A nationwide study that was done by Flacso University, points out that the youth in Ecuador has a lot of interest in politics, but a lot less in political parties. Flacso carried out the study on the initiative of NIMDs counterpart in Ecuador, Ágora Democrática (IDEA-NIMD), and with the support of the Canadian Cooperación Internacional. The study forms the basis of the project involving Ecuadorian youth that is scheduled until mid 2013.
With the adoption of the new constitution in 2008, Ecuadorian politics opened its doors to voters under the age of eighteen. Young Ecuadorians between sixteen and eighteen years old are since 2008 allowed to vote if they wish to do so. Voting is mandatory for citizens older than eighteen. This group of sixteen to eighteen year olds represent about 800.000 potential voters. A number that should not be taken lightly in a country where about 8.000.000 people are allowed to vote. But does this group of youngsters actually care about politics and more importantly, do they vote? A recent nationwide study by the news magazine Vistazo shows that they do. About 65% of the youngsters under eighteen chose to vote in the elections of 2009. This percentage shows more than just the willingness to walk to a ballot box and cast a vote, it shows a clear interest and involvement in politics.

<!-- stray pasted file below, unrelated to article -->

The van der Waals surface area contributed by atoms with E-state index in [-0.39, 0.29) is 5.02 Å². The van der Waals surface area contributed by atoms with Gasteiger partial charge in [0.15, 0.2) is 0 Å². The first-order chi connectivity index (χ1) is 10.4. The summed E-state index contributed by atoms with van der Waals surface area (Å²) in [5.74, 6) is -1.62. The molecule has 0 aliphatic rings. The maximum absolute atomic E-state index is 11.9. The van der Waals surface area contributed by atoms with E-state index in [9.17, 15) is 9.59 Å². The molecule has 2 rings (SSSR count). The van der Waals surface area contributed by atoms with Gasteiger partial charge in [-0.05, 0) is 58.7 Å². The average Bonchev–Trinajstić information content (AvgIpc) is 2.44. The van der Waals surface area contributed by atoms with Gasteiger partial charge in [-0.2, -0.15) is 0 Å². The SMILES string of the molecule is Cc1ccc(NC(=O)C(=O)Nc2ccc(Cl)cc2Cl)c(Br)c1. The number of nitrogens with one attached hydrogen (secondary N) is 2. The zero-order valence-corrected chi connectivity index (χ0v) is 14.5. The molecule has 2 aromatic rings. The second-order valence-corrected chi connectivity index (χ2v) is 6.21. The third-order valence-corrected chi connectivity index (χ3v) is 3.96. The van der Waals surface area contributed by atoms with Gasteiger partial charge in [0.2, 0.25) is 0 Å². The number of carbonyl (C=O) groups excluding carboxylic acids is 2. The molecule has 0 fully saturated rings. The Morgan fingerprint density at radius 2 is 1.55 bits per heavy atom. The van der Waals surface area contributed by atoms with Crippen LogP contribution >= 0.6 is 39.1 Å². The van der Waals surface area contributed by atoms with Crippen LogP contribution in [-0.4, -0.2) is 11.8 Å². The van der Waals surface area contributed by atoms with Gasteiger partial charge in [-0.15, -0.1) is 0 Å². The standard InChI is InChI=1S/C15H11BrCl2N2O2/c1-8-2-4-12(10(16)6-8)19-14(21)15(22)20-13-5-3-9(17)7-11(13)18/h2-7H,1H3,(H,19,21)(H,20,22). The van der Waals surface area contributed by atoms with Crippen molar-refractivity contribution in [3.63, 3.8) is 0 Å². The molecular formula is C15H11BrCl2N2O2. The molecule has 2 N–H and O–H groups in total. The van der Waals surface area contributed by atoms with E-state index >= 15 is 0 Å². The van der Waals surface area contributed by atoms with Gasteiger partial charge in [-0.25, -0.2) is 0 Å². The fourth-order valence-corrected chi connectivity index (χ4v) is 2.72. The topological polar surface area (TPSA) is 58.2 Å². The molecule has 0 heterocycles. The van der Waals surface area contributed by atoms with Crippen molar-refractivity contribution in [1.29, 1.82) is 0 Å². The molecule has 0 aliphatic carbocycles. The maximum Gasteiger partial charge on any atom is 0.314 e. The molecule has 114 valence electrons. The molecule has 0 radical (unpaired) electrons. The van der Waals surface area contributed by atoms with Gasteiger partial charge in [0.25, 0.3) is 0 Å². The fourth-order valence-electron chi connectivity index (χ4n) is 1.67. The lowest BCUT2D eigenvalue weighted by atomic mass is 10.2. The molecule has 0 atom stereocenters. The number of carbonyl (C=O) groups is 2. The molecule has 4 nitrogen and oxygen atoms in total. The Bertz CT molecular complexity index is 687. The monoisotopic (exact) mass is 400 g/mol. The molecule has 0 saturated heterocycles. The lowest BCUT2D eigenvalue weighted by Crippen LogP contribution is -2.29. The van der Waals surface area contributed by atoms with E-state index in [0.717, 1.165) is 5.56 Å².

A survey that was part of the nationwide study showed that the interest in politics is even higher amongst youngsters than amongst adults. About 15% of the Ecuadorian youngsters is apparently very interested in politics against a mere 10% of adults. The percentage of people who are somewhat interested in politics remains equal between the youth and the adults at about 30%. Another interesting result of the study is that the interest for politics amongst youngsters is higher in coastal and rural areas than in the mayor cities. In most Latin American countries the president has a more prominent role in politics than the party he or she represents. It is therefore not surprising that more than 50% of the Ecuadorian youngsters think that a strong leader is more efficient in dealing with the nations problems than a political party or institution, yet still in a democratic fashion. What is surprising, is that still 23% of young people would not mind being governed by an authoritarian government.
Although interest and voting participation is high, it yet remains a challenge to get the youth actively involved in party politics. Only one out of four youngsters says they would consider aligning themselves with an organized political structure in the future. Most would then also choose to align themselves with the current governing party, Alianza PAIS. The interest in politics is being fueled by the different types of media. Most young people get their information from the television and the internet, with the internet also serving as a forum for discussion. The involvement of the youth takes proper form in the so called Advisory Councils which exist since 2007. These councils consist of youngsters between the ages of 8 and 17 and operate on a local, regional and national scale. It gives young people a voice. The active attitude of the Ecuadorian youth towards politics shows that democracy in Ecuador has a bright future.